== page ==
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Hasbro CEO admits mistake with Star Wars ‘Last Jedi’ toys

Business Report logo Business Report 2018-04-03 Matt Townsend
a dog looking at the camera: The "Star Wars" movie opening this week will introduce new birdlike creatures called porgs, which may inspire affection and toy sales. Picture: Disney-Lucasfilm © Provided by Independent Media The "Star Wars" movie opening this week will introduce new birdlike creatures called porgs, which may inspire affection and toy sales. Picture: Disney-Lucasfilm
INTERNATIONAL - The force wasn’t with Hasbro Inc. during its latest Star Wars merchandising push.
Chief Executive Officer Brian Goldner says the company made an error by releasing toys too far ahead of the franchise’s most recent movie, “The Last Jedi.” That contributed to disappointing sales of the products during the holidays -- a season that was already hurt by the bankruptcy of Toys “R” Us Inc.
“The fact that we began to merchandise the film in September and the film came out in December was just too long a period of time to sustain retail interest,” Goldner, 54, said in an interview. It didn’t help that lots of other toys were hitting around the same time, he said, “with an array of entertainment initiatives coming to market.”
With “The Last Jedi” rollout, Hasbro and Walt Disney Co. had hoped to duplicate the success of 2015’s “The Force Awakens.” In both cases, they debuted toys in September -- about three months before the movie reached theaters.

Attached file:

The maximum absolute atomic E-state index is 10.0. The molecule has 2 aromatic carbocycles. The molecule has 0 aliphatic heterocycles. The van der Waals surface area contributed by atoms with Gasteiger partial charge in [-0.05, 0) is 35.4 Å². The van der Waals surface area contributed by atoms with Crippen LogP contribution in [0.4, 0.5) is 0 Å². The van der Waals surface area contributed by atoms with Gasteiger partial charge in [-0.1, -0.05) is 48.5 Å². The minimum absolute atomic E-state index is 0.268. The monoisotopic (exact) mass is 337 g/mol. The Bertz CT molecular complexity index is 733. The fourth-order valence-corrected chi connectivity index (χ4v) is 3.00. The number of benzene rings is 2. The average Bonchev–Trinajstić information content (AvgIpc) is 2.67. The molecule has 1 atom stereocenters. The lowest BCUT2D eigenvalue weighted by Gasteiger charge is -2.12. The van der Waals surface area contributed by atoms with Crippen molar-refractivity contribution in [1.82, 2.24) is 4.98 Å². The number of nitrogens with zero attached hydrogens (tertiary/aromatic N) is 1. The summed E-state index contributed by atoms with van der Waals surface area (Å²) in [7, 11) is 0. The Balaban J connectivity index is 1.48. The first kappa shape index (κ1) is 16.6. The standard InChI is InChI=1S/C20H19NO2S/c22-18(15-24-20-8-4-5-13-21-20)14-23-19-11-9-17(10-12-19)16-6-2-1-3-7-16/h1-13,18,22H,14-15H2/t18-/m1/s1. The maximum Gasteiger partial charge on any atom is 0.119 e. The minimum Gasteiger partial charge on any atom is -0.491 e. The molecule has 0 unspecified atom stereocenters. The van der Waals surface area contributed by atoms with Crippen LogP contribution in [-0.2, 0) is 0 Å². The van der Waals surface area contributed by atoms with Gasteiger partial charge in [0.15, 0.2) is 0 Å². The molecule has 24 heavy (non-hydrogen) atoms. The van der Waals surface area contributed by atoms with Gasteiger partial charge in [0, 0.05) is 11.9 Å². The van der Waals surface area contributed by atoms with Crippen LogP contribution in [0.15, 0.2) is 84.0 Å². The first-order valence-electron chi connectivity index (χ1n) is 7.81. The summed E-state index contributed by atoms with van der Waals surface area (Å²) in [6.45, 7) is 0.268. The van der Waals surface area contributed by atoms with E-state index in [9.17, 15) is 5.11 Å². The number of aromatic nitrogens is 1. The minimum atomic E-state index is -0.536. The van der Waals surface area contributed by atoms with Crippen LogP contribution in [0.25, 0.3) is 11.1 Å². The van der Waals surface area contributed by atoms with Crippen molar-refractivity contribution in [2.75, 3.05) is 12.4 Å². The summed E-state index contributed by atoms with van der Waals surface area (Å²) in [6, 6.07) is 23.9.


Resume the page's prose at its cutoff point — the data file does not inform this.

But when “The Force Awakens” came out, there was pent-up demand for all things Star Wars. It was the first film in a new trilogy, and fans lined up at midnight to snag action figures and lightsabers.
That strategy backfired in 2017 for “The Last Jedi,” the eighth episode in the saga. Hardcore fans still came out in September, but the momentum quickly faded. Sales of Star Wars toys unexpectedly declined last year.
Hasbro’s overall revenue fell 2 percent in the fourth quarter, and its shares have lost 7.8 percent of their value this year.
Hasbro isn’t the only company that had a tough holiday season. Mattel Inc. saw sales plummet 12 percent in the fourth quarter -- with girls’ toys, other than Barbie, performing especially badly.
The Star Wars slump has fed the idea that consumers are suffering from broader franchise fatigue, brought on by too many movie sequels, spinoffs and reboots. There were more than 20 such movies last year, and more planned for 2018. But Hasbro says good storytelling -- like Marvel’s “Black Panther” -- still can draw huge audiences.
Hasbro has another chance to reignite Star Wars buzz in the coming weeks. Merchandise for “Solo: A Star Wars Story” will roll out in early April. The movie comes out the following month, on May 25.
- BLOOMBERG 

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